Credit Reports 101

Credit Reports 101

It may not be as interesting as a biography or memoir, but your credit report tells one story of your life: the financial one.

And when you make the biggest financial decisions of your life, you’ll want to have a good one.

When you want a mortgage, auto loan or other line of credit, a good credit report will not only help get you approved but can also save you thousands of dollars in interest over the life of the loan. A credit report marred with late payments or even falsely reported information, on the other hand, will not only cost you a lot of money in interest, but can keep you from getting that loan for your dream car or home.

Credit Reports in a Nutshell

Your credit report is one factor that lenders consider when deciding whether to loan you money. As a record of your borrowing, it documents every line of credit you’ve ever had, from credit cards to mortgages, and whether or not you have made payments on time or at all.

Credit reports are distilled into a three-digit number called your credit score, which also helps lenders decide whether or not to extend credit to you. Credit scores typically range from 300 to 850, though this scale can vary depending on who developed the credit score model. Generally, a credit score of 720 is considered “good,” and will get you the best rates available on loans and credit cards. However, it’s important to remember that lenders can have different standards for what they consider to be a good credit score.

Credit reports are created and maintained by the three major credit bureaus—Equifax , Experian and TransUnion—which collect individuals’ credit information, then sell it to lenders such as credit card companies and banks. That means you have three credit reports, although they should contain the same information. The lenders you do business with will report your lines of credit and your repayment habits to the three credit bureaus. (Keep in mind that some lenders, such as smaller credit unions, may only report to one or two credit bureaus. Reporting to the bureaus costs money, and it is sometimes too expensive for smaller companies.) The bureaus will then collect that data in your credit report to create a complete snapshot of your credit health. Most people over the age of 18 have a credit report, even if their credit history is short.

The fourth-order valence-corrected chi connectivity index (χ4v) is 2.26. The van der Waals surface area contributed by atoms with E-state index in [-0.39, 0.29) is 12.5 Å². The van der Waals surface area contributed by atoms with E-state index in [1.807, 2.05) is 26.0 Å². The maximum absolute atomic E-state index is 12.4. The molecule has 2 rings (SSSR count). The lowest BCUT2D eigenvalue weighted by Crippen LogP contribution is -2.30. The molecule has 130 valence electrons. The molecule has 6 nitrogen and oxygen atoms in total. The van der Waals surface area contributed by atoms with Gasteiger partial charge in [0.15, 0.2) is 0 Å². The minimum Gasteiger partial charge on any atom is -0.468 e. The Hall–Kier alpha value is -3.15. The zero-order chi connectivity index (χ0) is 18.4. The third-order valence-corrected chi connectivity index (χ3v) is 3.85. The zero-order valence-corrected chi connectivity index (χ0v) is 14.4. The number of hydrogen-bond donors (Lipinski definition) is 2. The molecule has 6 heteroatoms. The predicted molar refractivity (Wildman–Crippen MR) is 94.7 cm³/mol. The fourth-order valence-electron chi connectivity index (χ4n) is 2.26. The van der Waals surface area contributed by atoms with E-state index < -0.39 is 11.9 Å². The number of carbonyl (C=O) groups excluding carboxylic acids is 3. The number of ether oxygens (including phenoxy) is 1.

Why Your Credit Report Is Important

Let’s say you want to buy a home. As you shop around for a mortgage, each lender will take a look at your credit report and score. Your credit score is kind of like a numerical grade of your credit report. That grade, along with the details of your credit report, will determine two things: Whether or not you’re approved for the loan, and what interest rate you’re offered.

If your report shows you have a long and positive credit history, lenders will be more likely to approve you for a loan and offer you low interest rates.

Term Sheet

Credit Report
n. Created and maintained by the three major credit bureaus, you credit report is a detailed account of your credit history. For each of your various credit accounts, it lists how much you owe, whether you pay on time and other details that help a lender determine how risky it is to lend to you.

Credit History
n. This is a full record of your debt repayment. It includes all of your borrowing activity on individual credit lines: how long each account has been open, what the remaining balance is, when you’ve paid on-time and when you’ve made late payments. This history will help lenders decide whether or not it’s likely that you’ll repeat your past behavior, whether positive or negative. That decision will determine your approval and your interest rates for loans and credit cards.

Credit Bureau
n. Also known as a consumer reporting agency, a credit bureau is a company that collects and stores information on individual consumers in credit reports. Financial institutions and lenders report consumer information to these bureaus, which in turn sell the information back to potential lenders.

Credit Line
n. This is any financial account that involves the borrowing of money and the paying back of debts. Credit lines include credit cards, student loans, mortgages, auto loans, home equity lines of credit and personal loans. They do not include bank accounts or savings accounts.

Think about it this way: If your credit score is your GPA, your credit report is kind of like your high school transcript, containing all of the courses you took and the grades you received. Just as your high school transcript will help determine which college you’ll attend, your credit report will help lenders predict what kind of borrower you will be and decide what loans they’ll approve you for.